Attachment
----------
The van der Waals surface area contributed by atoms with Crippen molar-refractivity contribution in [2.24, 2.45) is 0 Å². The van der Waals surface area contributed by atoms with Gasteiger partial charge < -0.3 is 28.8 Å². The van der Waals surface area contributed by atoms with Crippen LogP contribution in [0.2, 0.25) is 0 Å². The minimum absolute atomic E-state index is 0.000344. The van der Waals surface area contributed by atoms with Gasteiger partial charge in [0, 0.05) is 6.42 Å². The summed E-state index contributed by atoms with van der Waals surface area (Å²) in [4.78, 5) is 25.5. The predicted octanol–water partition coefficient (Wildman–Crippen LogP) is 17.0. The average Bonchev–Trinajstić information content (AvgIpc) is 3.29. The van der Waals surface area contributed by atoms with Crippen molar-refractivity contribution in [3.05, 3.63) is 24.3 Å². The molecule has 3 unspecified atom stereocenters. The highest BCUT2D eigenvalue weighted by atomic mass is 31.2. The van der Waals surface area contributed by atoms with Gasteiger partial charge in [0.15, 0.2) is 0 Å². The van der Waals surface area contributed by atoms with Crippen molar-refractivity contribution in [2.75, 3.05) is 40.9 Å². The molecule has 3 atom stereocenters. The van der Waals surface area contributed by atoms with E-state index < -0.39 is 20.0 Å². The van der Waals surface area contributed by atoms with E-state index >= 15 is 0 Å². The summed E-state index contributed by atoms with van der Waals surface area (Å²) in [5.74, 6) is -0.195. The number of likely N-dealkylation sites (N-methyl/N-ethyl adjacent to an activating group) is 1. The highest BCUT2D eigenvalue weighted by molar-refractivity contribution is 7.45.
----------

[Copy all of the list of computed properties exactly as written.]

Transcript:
The van der Waals surface area contributed by atoms with Crippen molar-refractivity contribution in [2.24, 2.45) is 0 Å². The van der Waals surface area contributed by atoms with Gasteiger partial charge < -0.3 is 28.8 Å². The van der Waals surface area contributed by atoms with Crippen LogP contribution in [0.2, 0.25) is 0 Å². The minimum absolute atomic E-state index is 0.000344. The van der Waals surface area contributed by atoms with Gasteiger partial charge in [0, 0.05) is 6.42 Å². The summed E-state index contributed by atoms with van der Waals surface area (Å²) in [4.78, 5) is 25.5. The predicted octanol–water partition coefficient (Wildman–Crippen LogP) is 17.0. The average Bonchev–Trinajstić information content (AvgIpc) is 3.29. The van der Waals surface area contributed by atoms with Crippen molar-refractivity contribution in [3.05, 3.63) is 24.3 Å². The molecule has 3 unspecified atom stereocenters. The highest BCUT2D eigenvalue weighted by atomic mass is 31.2. The van der Waals surface area contributed by atoms with Gasteiger partial charge in [0.15, 0.2) is 0 Å². The van der Waals surface area contributed by atoms with Crippen molar-refractivity contribution in [2.75, 3.05) is 40.9 Å². The molecule has 3 atom stereocenters. The van der Waals surface area contributed by atoms with E-state index < -0.39 is 20.0 Å². The van der Waals surface area contributed by atoms with E-state index >= 15 is 0 Å². The summed E-state index contributed by atoms with van der Waals surface area (Å²) in [5.74, 6) is -0.195. The number of likely N-dealkylation sites (N-methyl/N-ethyl adjacent to an activating group) is 1. The highest BCUT2D eigenvalue weighted by molar-refractivity contribution is 7.45.